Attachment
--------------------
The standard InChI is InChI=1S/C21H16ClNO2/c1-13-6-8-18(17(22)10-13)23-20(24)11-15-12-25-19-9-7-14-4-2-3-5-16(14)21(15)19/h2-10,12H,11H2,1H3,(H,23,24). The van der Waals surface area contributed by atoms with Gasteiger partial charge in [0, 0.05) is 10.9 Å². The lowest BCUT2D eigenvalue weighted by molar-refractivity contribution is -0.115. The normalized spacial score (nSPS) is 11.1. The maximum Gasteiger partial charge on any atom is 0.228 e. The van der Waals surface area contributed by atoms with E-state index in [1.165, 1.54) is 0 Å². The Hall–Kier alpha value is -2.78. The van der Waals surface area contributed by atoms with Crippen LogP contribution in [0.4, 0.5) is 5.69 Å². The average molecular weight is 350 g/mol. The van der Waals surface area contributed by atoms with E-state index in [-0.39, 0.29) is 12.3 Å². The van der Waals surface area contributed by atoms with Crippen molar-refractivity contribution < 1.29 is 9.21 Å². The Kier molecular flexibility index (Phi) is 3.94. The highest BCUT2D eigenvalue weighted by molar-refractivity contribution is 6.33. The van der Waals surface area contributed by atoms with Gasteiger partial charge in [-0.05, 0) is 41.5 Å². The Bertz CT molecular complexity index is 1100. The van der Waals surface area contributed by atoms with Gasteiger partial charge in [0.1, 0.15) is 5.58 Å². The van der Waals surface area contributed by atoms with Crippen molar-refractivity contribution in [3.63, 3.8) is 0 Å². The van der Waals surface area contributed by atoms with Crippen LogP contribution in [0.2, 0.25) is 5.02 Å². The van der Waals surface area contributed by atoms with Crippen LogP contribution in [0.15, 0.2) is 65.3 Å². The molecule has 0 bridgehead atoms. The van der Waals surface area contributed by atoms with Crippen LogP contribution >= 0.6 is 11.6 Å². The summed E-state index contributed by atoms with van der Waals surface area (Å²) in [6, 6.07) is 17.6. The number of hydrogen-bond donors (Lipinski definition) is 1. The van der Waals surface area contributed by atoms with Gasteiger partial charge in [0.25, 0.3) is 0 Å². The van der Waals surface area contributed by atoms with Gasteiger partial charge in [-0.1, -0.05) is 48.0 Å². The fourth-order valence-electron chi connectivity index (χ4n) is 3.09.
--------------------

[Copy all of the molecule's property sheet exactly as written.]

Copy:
The standard InChI is InChI=1S/C21H16ClNO2/c1-13-6-8-18(17(22)10-13)23-20(24)11-15-12-25-19-9-7-14-4-2-3-5-16(14)21(15)19/h2-10,12H,11H2,1H3,(H,23,24). The van der Waals surface area contributed by atoms with Gasteiger partial charge in [0, 0.05) is 10.9 Å². The lowest BCUT2D eigenvalue weighted by molar-refractivity contribution is -0.115. The normalized spacial score (nSPS) is 11.1. The maximum Gasteiger partial charge on any atom is 0.228 e. The van der Waals surface area contributed by atoms with E-state index in [1.165, 1.54) is 0 Å². The Hall–Kier alpha value is -2.78. The van der Waals surface area contributed by atoms with Crippen LogP contribution in [0.4, 0.5) is 5.69 Å². The average molecular weight is 350 g/mol. The van der Waals surface area contributed by atoms with E-state index in [-0.39, 0.29) is 12.3 Å². The van der Waals surface area contributed by atoms with Crippen molar-refractivity contribution < 1.29 is 9.21 Å². The Kier molecular flexibility index (Phi) is 3.94. The highest BCUT2D eigenvalue weighted by molar-refractivity contribution is 6.33. The van der Waals surface area contributed by atoms with Gasteiger partial charge in [-0.05, 0) is 41.5 Å². The Bertz CT molecular complexity index is 1100. The van der Waals surface area contributed by atoms with Gasteiger partial charge in [0.1, 0.15) is 5.58 Å². The van der Waals surface area contributed by atoms with Crippen molar-refractivity contribution in [3.63, 3.8) is 0 Å². The van der Waals surface area contributed by atoms with Crippen LogP contribution in [0.2, 0.25) is 5.02 Å². The van der Waals surface area contributed by atoms with Crippen LogP contribution in [0.15, 0.2) is 65.3 Å². The molecule has 0 bridgehead atoms. The van der Waals surface area contributed by atoms with Crippen LogP contribution >= 0.6 is 11.6 Å². The summed E-state index contributed by atoms with van der Waals surface area (Å²) in [6, 6.07) is 17.6. The number of hydrogen-bond donors (Lipinski definition) is 1. The van der Waals surface area contributed by atoms with Gasteiger partial charge in [0.25, 0.3) is 0 Å². The van der Waals surface area contributed by atoms with Gasteiger partial charge in [-0.1, -0.05) is 48.0 Å². The fourth-order valence-electron chi connectivity index (χ4n) is 3.09.